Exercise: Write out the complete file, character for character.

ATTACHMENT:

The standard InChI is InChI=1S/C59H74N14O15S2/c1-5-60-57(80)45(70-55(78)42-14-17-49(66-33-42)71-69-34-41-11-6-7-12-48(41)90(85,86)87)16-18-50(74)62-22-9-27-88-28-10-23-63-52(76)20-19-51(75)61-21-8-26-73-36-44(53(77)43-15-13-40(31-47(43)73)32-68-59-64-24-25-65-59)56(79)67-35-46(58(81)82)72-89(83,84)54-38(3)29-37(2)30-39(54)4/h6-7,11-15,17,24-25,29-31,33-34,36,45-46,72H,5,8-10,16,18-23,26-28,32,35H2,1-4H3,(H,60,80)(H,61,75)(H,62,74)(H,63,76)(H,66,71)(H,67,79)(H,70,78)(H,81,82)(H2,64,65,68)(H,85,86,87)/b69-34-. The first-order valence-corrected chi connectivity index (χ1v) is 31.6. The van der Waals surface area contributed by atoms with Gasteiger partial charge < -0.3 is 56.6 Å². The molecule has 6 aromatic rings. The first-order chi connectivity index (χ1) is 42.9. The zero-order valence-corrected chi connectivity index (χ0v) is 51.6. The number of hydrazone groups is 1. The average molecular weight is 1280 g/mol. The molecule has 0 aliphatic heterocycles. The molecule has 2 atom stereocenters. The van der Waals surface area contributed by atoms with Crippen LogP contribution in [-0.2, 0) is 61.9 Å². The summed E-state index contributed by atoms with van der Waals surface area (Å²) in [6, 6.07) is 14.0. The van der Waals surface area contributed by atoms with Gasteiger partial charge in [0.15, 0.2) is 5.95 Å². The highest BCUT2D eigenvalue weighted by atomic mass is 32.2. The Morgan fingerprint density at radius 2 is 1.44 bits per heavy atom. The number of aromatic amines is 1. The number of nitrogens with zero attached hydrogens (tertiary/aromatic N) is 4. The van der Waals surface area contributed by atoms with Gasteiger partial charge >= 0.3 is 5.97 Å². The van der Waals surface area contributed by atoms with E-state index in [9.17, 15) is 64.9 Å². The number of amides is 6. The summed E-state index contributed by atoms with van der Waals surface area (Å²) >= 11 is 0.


The standard InChI is InChI=1S/C59H74N14O15S2/c1-5-60-57(80)45(70-55(78)42-14-17-49(66-33-42)71-69-34-41-11-6-7-12-48(41)90(85,86)87)16-18-50(74)62-22-9-27-88-28-10-23-63-52(76)20-19-51(75)61-21-8-26-73-36-44(53(77)43-15-13-40(31-47(43)73)32-68-59-64-24-25-65-59)56(79)67-35-46(58(81)82)72-89(83,84)54-38(3)29-37(2)30-39(54)4/h6-7,11-15,17,24-25,29-31,33-34,36,45-46,72H,5,8-10,16,18-23,26-28,32,35H2,1-4H3,(H,60,80)(H,61,75)(H,62,74)(H,63,76)(H,66,71)(H,67,79)(H,70,78)(H,81,82)(H2,64,65,68)(H,85,86,87)/b69-34-. The first-order valence-corrected chi connectivity index (χ1v) is 31.6. The van der Waals surface area contributed by atoms with Gasteiger partial charge < -0.3 is 56.6 Å². The molecule has 6 aromatic rings. The first-order chi connectivity index (χ1) is 42.9. The zero-order valence-corrected chi connectivity index (χ0v) is 51.6. The number of hydrazone groups is 1. The average molecular weight is 1280 g/mol. The molecule has 0 aliphatic heterocycles. The molecule has 2 atom stereocenters. The van der Waals surface area contributed by atoms with Crippen LogP contribution in [-0.2, 0) is 61.9 Å². The summed E-state index contributed by atoms with van der Waals surface area (Å²) in [6, 6.07) is 14.0. The van der Waals surface area contributed by atoms with Gasteiger partial charge in [0.15, 0.2) is 5.95 Å². The highest BCUT2D eigenvalue weighted by atomic mass is 32.2. The Morgan fingerprint density at radius 2 is 1.44 bits per heavy atom. The number of aromatic amines is 1. The number of nitrogens with zero attached hydrogens (tertiary/aromatic N) is 4. The van der Waals surface area contributed by atoms with Gasteiger partial charge >= 0.3 is 5.97 Å². The van der Waals surface area contributed by atoms with E-state index in [9.17, 15) is 64.9 Å². The number of amides is 6. The summed E-state index contributed by atoms with van der Waals surface area (Å²) >= 11 is 0.